My consistent position concerning various methods of style analysis has been that different questions may call for different technologies and that a method is only as good as its underlying economic model and the estimation of its relevant parameters. In a great many applications, returns-based style analysis proves superior to a point-in-time analysis based on composition data, given the difficulty of identifying the underlying economic influences on a security-by-security basis. This is especially true when the focus is on the choice of investing with a fund or manager for a future period of more than a very few months.
I covered these matters in substantial detail in a 1995 interview published in the Dow Jones Fee Advisor, "Setting the Record Straight on Style Analysis." It is available on my website at www.wsharpe.com/art/fa/fa.htm.
I examined the slides from that presentation and have reiterated my thesis directly to Ron. He has indicated that he was indeed mistaken and apologized for the error. I thank him for doing so.
William F. Sharpe
STANCO 25 professor emeritus
Financial Engines Inc.
Palo Alto, Calif.
I was mistaken in my Jan. 8 letter to the editor in writing that William F. Sharpe had stated that point-in-time style analysis is superior to the returns-based method he created. My sincerest apologies.
Ronald J. Surz
San Clemente, Calif.
As the effect of prospective changes in international index composition are now being debated, it may be a good time to reassess the wisdom of indexation as an international equity strategy (Pensions & Investments, Nov. 27, "MSCI's proposed index changes could roil stock markets").
Domestically the case for passive management is clear, though not necessarily agreed, and index turnover is modest. Internationally factors such as free-float treatment are causing a reassessment of the composition of some indexes.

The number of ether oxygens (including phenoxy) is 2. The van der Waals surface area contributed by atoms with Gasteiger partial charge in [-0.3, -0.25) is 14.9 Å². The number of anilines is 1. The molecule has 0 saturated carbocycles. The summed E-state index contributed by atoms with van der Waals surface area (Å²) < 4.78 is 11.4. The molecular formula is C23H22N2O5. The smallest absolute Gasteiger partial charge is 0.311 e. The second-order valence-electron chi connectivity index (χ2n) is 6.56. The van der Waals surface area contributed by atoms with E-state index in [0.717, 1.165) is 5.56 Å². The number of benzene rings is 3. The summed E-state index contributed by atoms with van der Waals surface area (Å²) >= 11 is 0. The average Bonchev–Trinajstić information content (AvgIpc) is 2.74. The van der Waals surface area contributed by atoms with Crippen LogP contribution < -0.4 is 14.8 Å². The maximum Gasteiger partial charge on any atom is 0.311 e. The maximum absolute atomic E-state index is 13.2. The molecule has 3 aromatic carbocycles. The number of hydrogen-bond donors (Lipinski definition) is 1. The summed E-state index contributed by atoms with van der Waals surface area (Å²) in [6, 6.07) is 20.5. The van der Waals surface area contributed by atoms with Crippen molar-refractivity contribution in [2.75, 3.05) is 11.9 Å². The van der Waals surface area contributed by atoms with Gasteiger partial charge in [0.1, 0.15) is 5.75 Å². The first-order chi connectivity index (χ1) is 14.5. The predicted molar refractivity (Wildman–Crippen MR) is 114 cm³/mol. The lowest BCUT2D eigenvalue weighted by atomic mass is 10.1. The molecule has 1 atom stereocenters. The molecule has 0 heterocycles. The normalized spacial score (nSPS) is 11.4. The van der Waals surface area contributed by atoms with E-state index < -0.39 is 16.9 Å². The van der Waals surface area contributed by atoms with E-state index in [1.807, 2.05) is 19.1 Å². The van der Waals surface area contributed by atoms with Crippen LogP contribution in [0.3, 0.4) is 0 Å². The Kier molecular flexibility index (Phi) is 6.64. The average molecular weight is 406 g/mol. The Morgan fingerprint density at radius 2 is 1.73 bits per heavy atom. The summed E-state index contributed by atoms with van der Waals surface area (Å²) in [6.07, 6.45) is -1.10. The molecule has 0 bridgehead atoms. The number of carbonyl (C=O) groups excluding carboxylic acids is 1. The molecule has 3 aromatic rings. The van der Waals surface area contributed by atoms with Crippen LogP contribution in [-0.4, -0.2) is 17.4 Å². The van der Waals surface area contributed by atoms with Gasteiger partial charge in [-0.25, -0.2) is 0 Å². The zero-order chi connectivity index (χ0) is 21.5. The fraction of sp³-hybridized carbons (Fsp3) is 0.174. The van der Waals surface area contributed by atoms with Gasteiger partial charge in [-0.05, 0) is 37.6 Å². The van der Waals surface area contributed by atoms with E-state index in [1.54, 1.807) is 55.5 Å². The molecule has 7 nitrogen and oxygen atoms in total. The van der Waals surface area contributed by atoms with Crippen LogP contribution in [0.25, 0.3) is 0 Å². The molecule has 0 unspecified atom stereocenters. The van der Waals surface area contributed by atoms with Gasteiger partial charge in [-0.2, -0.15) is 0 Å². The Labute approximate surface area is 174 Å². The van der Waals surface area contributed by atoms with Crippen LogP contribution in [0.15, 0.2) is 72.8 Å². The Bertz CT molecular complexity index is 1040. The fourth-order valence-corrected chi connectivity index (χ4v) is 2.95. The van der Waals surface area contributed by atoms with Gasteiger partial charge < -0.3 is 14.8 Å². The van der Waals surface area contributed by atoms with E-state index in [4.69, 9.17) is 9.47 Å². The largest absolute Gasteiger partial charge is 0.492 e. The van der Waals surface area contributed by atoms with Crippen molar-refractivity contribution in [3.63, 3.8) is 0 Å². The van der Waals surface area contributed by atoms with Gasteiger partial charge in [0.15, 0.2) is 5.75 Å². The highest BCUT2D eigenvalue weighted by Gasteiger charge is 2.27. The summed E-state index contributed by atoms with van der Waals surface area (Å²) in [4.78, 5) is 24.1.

The theory behind the passive approach argues that the index is the market. This makes certain assumptions that, although arguably reasonable domestically, do not stand up internationally. The most obvious fracture is the free-float adjustment. How can parts of the market be there one moment and not the next? Beyond this, though, are such factors as the extent of free flow of capital and economic management in different countries. If global market participants have to play by different and changing rules, the theoretical underpinning of the passive approach seems to weaken.
Active management, focused on individual company selection, can add value, not only in the evaluation of companies but also in the avoidance of inefficiencies in international index construction. It is an active manager's dream that "fundamentally overvalued" companies with large index weightings be reduced in size in the index. Who buys the shares that must be sold? It is admirable that changes are introduced in stages, but what sense did it make in the first place to be forced to buy more stock than was actually available?
manager, institutional marketing
Harding, Loevner Management LP